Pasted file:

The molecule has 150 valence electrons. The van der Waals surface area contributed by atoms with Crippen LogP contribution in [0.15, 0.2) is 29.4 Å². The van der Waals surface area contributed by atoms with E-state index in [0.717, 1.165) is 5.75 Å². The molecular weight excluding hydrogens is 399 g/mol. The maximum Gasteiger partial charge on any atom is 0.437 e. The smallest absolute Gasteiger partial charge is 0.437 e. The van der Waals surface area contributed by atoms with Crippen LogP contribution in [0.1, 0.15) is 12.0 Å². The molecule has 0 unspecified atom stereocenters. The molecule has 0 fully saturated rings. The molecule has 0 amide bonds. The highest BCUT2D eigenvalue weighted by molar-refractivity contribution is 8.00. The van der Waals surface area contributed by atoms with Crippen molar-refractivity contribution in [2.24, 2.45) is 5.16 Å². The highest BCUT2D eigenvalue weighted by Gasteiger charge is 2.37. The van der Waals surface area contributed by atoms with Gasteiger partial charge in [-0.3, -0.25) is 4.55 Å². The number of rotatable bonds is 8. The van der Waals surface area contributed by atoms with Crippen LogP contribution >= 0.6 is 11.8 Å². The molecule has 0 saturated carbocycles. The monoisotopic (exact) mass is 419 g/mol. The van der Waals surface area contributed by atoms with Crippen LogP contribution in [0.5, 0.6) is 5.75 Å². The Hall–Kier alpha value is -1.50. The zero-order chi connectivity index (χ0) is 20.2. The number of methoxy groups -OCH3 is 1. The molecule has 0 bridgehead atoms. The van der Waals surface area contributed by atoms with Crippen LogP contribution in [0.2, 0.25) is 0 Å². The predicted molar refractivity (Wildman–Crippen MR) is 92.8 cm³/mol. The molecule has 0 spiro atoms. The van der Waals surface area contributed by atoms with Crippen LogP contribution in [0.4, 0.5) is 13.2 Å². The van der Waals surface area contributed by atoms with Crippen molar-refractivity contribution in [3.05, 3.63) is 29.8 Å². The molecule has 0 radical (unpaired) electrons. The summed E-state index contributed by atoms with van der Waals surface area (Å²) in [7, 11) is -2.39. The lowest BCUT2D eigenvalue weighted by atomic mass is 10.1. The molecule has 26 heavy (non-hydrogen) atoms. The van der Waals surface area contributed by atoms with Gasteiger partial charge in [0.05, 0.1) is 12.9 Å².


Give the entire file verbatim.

The molecule has 150 valence electrons. The van der Waals surface area contributed by atoms with Crippen LogP contribution in [0.15, 0.2) is 29.4 Å². The van der Waals surface area contributed by atoms with E-state index in [0.717, 1.165) is 5.75 Å². The molecular weight excluding hydrogens is 399 g/mol. The maximum Gasteiger partial charge on any atom is 0.437 e. The smallest absolute Gasteiger partial charge is 0.437 e. The van der Waals surface area contributed by atoms with Crippen LogP contribution in [0.1, 0.15) is 12.0 Å². The molecule has 0 unspecified atom stereocenters. The molecule has 0 fully saturated rings. The molecule has 0 amide bonds. The highest BCUT2D eigenvalue weighted by molar-refractivity contribution is 8.00. The van der Waals surface area contributed by atoms with Crippen molar-refractivity contribution in [2.24, 2.45) is 5.16 Å². The highest BCUT2D eigenvalue weighted by Gasteiger charge is 2.37. The van der Waals surface area contributed by atoms with Gasteiger partial charge in [-0.3, -0.25) is 4.55 Å². The number of rotatable bonds is 8. The van der Waals surface area contributed by atoms with Crippen LogP contribution >= 0.6 is 11.8 Å². The molecule has 0 saturated carbocycles. The monoisotopic (exact) mass is 419 g/mol. The van der Waals surface area contributed by atoms with Crippen LogP contribution in [0.5, 0.6) is 5.75 Å². The Hall–Kier alpha value is -1.50. The zero-order chi connectivity index (χ0) is 20.2. The number of methoxy groups -OCH3 is 1. The molecule has 0 bridgehead atoms. The van der Waals surface area contributed by atoms with Crippen LogP contribution in [0.2, 0.25) is 0 Å². The predicted molar refractivity (Wildman–Crippen MR) is 92.8 cm³/mol. The molecule has 0 spiro atoms. The van der Waals surface area contributed by atoms with Crippen LogP contribution in [0.4, 0.5) is 13.2 Å². The van der Waals surface area contributed by atoms with Crippen molar-refractivity contribution in [3.05, 3.63) is 29.8 Å². The molecule has 0 radical (unpaired) electrons. The summed E-state index contributed by atoms with van der Waals surface area (Å²) in [7, 11) is -2.39. The lowest BCUT2D eigenvalue weighted by atomic mass is 10.1. The molecule has 26 heavy (non-hydrogen) atoms. The van der Waals surface area contributed by atoms with Gasteiger partial charge in [0.05, 0.1) is 12.9 Å².